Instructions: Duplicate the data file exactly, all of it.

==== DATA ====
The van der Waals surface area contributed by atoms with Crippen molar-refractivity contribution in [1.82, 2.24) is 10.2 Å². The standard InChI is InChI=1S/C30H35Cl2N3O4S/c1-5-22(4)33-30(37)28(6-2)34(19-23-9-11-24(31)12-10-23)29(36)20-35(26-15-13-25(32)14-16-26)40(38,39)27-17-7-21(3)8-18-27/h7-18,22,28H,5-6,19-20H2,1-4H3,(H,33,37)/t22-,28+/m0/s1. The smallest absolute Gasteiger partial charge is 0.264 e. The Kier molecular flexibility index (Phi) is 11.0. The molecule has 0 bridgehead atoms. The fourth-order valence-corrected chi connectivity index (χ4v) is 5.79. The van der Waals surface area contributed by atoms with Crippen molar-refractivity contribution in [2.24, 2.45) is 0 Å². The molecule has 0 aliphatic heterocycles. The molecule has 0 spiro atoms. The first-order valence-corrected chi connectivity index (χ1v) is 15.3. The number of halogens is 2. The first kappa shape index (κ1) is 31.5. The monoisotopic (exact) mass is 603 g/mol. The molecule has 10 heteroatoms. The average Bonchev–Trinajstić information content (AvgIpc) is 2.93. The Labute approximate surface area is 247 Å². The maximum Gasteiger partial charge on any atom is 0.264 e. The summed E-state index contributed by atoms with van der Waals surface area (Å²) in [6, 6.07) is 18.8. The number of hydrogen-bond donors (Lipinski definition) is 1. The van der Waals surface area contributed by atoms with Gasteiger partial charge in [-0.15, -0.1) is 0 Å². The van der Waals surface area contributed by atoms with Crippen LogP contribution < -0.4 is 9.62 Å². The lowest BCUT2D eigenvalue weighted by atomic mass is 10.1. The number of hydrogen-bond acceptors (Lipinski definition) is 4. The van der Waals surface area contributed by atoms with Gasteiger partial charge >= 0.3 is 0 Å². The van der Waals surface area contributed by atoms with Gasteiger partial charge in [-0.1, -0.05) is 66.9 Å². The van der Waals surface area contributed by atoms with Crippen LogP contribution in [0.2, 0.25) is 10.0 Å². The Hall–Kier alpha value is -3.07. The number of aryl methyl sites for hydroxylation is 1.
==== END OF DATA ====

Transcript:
The van der Waals surface area contributed by atoms with Crippen molar-refractivity contribution in [1.82, 2.24) is 10.2 Å². The standard InChI is InChI=1S/C30H35Cl2N3O4S/c1-5-22(4)33-30(37)28(6-2)34(19-23-9-11-24(31)12-10-23)29(36)20-35(26-15-13-25(32)14-16-26)40(38,39)27-17-7-21(3)8-18-27/h7-18,22,28H,5-6,19-20H2,1-4H3,(H,33,37)/t22-,28+/m0/s1. The smallest absolute Gasteiger partial charge is 0.264 e. The Kier molecular flexibility index (Phi) is 11.0. The molecule has 0 bridgehead atoms. The fourth-order valence-corrected chi connectivity index (χ4v) is 5.79. The van der Waals surface area contributed by atoms with Crippen molar-refractivity contribution in [2.24, 2.45) is 0 Å². The molecule has 0 aliphatic heterocycles. The molecule has 0 spiro atoms. The first-order valence-corrected chi connectivity index (χ1v) is 15.3. The number of halogens is 2. The first kappa shape index (κ1) is 31.5. The monoisotopic (exact) mass is 603 g/mol. The molecule has 10 heteroatoms. The average Bonchev–Trinajstić information content (AvgIpc) is 2.93. The Labute approximate surface area is 247 Å². The maximum Gasteiger partial charge on any atom is 0.264 e. The summed E-state index contributed by atoms with van der Waals surface area (Å²) in [6, 6.07) is 18.8. The number of hydrogen-bond donors (Lipinski definition) is 1. The van der Waals surface area contributed by atoms with Gasteiger partial charge in [-0.15, -0.1) is 0 Å². The van der Waals surface area contributed by atoms with Crippen LogP contribution < -0.4 is 9.62 Å². The lowest BCUT2D eigenvalue weighted by atomic mass is 10.1. The number of hydrogen-bond acceptors (Lipinski definition) is 4. The van der Waals surface area contributed by atoms with Gasteiger partial charge >= 0.3 is 0 Å². The van der Waals surface area contributed by atoms with Gasteiger partial charge in [-0.1, -0.05) is 66.9 Å². The van der Waals surface area contributed by atoms with Crippen LogP contribution in [0.2, 0.25) is 10.0 Å². The Hall–Kier alpha value is -3.07. The number of aryl methyl sites for hydroxylation is 1.